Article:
That question was answered on Aug. 27 when Mitchell was added to the 40-man roster and promoted to the big leagues, essentially jumping the September call-up window by a few days in order to ensure he would be eligible for the potential playoff roster.
The No. 20 pick in the 2020 draft, Mitchell hit .287/.377/.426 with 23 extra-base hits and 17 steals in 68 games in the minors this season, and he has started three games since he was promoted, going 2-for-9 with a home run, five RBI and three runs scored.
It looks like he will be the left-handed-hitting side of a center field platoon with Tyrone Taylor the rest of the way, and the Brewers are in serious need of an offensive boost.
C Gabriel Moreno, Toronto Blue Jays
The Toronto Blue Jays gave Gabriel Moreno a brief stint on the MLB roster earlier this year when Danny Jansen was on the injured list, and he went 16-for-58 in 18 games.
Since returning to Triple-A in mid-July, he's hitting .315/.408/.438 with nine extra-base hits in 103 plate appearances. Calling him back up would allow the Blue Jays to more consistently use Alejandro Kirk in the DH role without leaving catcher exposed should Jansen suffer an injury.
Moreno, 22, is one of the top prospects in baseball and the catcher of the future in Toronto, but he has seen a significant downturn in his power production this year.
After posting a .626 slugging percentage in the minors in 2021, he is slugging just .418 at Triple-A this season, and 15 of his 16 hits in the majors were singles. Still, he can be a useful piece of the puzzle as Toronto chases a wild-card berth.
RHP Cody Morris, Cleveland Guardians
The Cleveland Guardians know how to develop pitching prospects, and while it's been a winding road to the majors for Cody Morris, he could prove well worth the wait.
"Although his professional journey has been littered with injuries, his stuff when he’s healthy has been attention-grabbing. His heater can reach 97 mph, and he was dominant when he returned to the mound last year, recording a 1.62 ERA with 93 strikeouts in 61 innings between Double-A and Triple-A," Mandy Bell of MLB.com wrote.
Shoulder injuries have been the issue the last two seasons, and he didn't make his 2022 debut until July after suffering a shoulder strain during spring training, but he has a 1.69 ERA with a 39-to-6 strikeout-to-walk ratio in 21.1 innings in the minors pitching mostly in two- or three-inning stints.
Now he'll join an already solid relief corps, where he has a chance to carve out a late-inning role alongside Trevor Stephan, James Karinchak and Emmanuel Clase.
LHP Kyle Muller, Atlanta Braves
The Atlanta Braves' biggest September addition will be a healthy Ozzie Albies once he is cleared to return from a fractured foot. He was slated to begin a rehab assignment Thursday, so we could see him back in the big leagues in the next week or so.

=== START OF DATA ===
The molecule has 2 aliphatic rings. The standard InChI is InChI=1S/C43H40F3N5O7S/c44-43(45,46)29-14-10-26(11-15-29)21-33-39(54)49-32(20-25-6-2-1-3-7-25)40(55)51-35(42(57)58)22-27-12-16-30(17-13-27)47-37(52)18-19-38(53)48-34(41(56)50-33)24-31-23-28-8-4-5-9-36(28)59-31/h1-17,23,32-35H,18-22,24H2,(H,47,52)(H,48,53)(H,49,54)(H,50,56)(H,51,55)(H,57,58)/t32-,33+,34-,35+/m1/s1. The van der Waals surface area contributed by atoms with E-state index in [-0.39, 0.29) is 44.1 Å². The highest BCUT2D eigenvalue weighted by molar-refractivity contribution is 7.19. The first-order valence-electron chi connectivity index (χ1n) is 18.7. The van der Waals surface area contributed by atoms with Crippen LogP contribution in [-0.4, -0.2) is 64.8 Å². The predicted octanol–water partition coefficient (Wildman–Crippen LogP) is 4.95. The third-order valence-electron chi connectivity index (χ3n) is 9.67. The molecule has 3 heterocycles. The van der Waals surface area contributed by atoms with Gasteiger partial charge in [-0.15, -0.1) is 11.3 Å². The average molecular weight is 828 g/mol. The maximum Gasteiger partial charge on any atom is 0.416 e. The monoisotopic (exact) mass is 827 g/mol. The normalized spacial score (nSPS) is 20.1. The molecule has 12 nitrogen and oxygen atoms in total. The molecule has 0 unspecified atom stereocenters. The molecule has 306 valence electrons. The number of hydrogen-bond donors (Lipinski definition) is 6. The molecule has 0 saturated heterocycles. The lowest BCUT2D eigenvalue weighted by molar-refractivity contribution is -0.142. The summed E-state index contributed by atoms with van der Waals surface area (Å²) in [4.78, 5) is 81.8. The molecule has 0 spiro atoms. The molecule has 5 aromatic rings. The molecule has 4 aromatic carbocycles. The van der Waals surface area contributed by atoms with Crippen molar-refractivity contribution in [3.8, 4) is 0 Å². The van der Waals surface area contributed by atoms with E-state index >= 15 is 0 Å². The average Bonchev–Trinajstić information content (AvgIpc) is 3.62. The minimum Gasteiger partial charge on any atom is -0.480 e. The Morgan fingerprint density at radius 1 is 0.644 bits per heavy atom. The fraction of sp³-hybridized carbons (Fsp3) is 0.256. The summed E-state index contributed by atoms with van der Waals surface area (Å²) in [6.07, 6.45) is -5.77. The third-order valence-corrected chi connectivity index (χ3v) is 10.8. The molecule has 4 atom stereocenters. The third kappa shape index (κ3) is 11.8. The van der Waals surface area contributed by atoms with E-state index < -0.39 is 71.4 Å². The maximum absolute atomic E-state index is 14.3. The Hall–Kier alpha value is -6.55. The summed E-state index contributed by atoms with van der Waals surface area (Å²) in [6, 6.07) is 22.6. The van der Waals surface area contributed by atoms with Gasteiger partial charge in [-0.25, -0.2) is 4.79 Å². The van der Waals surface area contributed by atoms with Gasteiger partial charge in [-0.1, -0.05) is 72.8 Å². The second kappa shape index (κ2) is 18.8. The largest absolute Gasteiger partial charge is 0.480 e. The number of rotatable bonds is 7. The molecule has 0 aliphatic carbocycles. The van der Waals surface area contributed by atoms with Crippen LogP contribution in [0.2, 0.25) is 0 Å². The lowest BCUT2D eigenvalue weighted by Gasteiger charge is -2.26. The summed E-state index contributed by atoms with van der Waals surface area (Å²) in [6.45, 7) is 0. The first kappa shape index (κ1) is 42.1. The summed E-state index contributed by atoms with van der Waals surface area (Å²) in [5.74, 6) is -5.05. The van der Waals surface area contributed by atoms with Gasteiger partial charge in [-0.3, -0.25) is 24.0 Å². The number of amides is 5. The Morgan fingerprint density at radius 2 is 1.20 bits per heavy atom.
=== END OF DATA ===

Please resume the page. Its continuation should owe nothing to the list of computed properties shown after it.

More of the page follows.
In the meantime, left-hander Kyle Muller stands as the September call-up most likely to have an impact on the team's stretch run.
The 24-year-old has struggled to a 5.28 ERA in 11 appearances in the big leagues over the past two seasons, but he has earned another look with strong numbers at Triple-A Gwinnett this year.
He has a 2.96 ERA, 1.11 WHIP and 139 strikeouts in 118.2 innings, and most importantly he has trimmed his walk rate from 12.2 to 7.4 percent, addressing the biggest issue that has kept him from finding success in the majors. In a multi-inning bullpen role, he could join Tyler Matzek and A.J. Minter as shutdown lefty options.
SS Oswald Peraza, New York Yankees
Why have we not seen New York Yankees shortstop prospect Oswald Peraza in the majors yet this season?
"There hasn’t been a lane yet for, ‘Hey, this opportunity has opened and does he fit this category,” Yankees general manager Brian Cashman told reporters. "The answer hasn’t been a yes for that yet.”
Incumbent shortstop Isiah Kiner-Falefa has an 81 OPS+ on the season and he's hitting .237/.290/.290 with four extra-base hits in 125 plate appearances since the All-Star break. Is his sure-handed defense worth those offensive shortcomings?
Peraza, 22, is already on the 40-man roster so it won't take a secondary move to clear a spot for his promotion. With 33 steals in 38 attempts and a 60-grade speed tool, he can fill the pinch-runner role that Tim Locastro occupies on the bench while making one or two starts per week at shortstop. That would provide him an opportunity to prove he deserves more playing time without heaping a ton of immediate pressure on him.
Here's betting that Cashman will change his tune in the coming days and call him up.
RHP Blake Treinen, Los Angeles Dodgers
Veteran Blake Treinen was one of the best relievers in baseball in 2021, posting a 1.99 ERA, 0.98 WHIP and 10.6 K/9 in 72 appearances with seven saves and 32 holds as the team's primary setup man.
He suffered a shoulder injury in April, and while season-ending surgery was a potential option, he instead opted to rehab in hopes of returning before the season was over.
That approach appears to have worked as he's nearing a return and is pitching with Triple-A Oklahoma City on a rehab assignment. His fastball touched 98 mph in his last outing, and he has six innings over seven appearances under his belt.
With Walker Buehler done for the year after Tommy John surgery and both Clayton Kershaw (back) and Tony Gonsolin (forearm) on the injured list, the bullpen could be leaned on more heavily than ever down the stretch, and a healthy Treinen would be a welcome addition.